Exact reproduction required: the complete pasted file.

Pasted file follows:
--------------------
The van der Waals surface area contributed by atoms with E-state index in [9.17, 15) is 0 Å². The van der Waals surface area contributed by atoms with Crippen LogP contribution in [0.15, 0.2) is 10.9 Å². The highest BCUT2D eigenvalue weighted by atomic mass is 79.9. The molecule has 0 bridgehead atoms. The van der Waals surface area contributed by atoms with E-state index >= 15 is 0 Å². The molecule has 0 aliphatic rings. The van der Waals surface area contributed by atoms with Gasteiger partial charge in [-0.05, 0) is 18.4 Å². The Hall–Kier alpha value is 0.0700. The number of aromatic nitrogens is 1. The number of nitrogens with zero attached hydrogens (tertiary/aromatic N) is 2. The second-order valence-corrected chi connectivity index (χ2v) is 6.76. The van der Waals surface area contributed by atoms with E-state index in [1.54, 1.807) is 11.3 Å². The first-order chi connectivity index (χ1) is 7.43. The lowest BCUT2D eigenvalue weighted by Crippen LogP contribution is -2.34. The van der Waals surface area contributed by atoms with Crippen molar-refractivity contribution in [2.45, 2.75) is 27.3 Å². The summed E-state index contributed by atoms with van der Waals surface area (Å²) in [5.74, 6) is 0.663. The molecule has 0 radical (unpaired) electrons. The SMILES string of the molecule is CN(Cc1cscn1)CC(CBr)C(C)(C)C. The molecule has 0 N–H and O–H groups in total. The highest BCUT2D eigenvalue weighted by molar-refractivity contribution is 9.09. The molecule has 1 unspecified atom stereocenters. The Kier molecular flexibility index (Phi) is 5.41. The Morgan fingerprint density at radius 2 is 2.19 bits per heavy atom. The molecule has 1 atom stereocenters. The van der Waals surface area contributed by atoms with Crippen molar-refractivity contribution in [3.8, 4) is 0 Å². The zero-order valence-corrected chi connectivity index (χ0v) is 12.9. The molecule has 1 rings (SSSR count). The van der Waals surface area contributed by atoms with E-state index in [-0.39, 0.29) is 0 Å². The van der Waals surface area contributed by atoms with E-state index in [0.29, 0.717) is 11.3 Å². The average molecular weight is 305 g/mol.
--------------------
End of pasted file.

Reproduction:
The van der Waals surface area contributed by atoms with E-state index in [9.17, 15) is 0 Å². The van der Waals surface area contributed by atoms with Crippen LogP contribution in [0.15, 0.2) is 10.9 Å². The highest BCUT2D eigenvalue weighted by atomic mass is 79.9. The molecule has 0 bridgehead atoms. The van der Waals surface area contributed by atoms with E-state index >= 15 is 0 Å². The molecule has 0 aliphatic rings. The van der Waals surface area contributed by atoms with Gasteiger partial charge in [-0.05, 0) is 18.4 Å². The Hall–Kier alpha value is 0.0700. The number of aromatic nitrogens is 1. The number of nitrogens with zero attached hydrogens (tertiary/aromatic N) is 2. The second-order valence-corrected chi connectivity index (χ2v) is 6.76. The van der Waals surface area contributed by atoms with E-state index in [1.54, 1.807) is 11.3 Å². The first-order chi connectivity index (χ1) is 7.43. The lowest BCUT2D eigenvalue weighted by Crippen LogP contribution is -2.34. The van der Waals surface area contributed by atoms with Crippen molar-refractivity contribution in [2.45, 2.75) is 27.3 Å². The summed E-state index contributed by atoms with van der Waals surface area (Å²) in [5.74, 6) is 0.663. The molecule has 0 radical (unpaired) electrons. The SMILES string of the molecule is CN(Cc1cscn1)CC(CBr)C(C)(C)C. The molecule has 0 N–H and O–H groups in total. The highest BCUT2D eigenvalue weighted by molar-refractivity contribution is 9.09. The molecule has 1 unspecified atom stereocenters. The Kier molecular flexibility index (Phi) is 5.41. The Morgan fingerprint density at radius 2 is 2.19 bits per heavy atom. The molecule has 1 atom stereocenters. The van der Waals surface area contributed by atoms with Crippen molar-refractivity contribution in [3.8, 4) is 0 Å². The zero-order valence-corrected chi connectivity index (χ0v) is 12.9. The molecule has 1 rings (SSSR count). The van der Waals surface area contributed by atoms with E-state index in [-0.39, 0.29) is 0 Å². The van der Waals surface area contributed by atoms with E-state index in [0.29, 0.717) is 11.3 Å². The average molecular weight is 305 g/mol.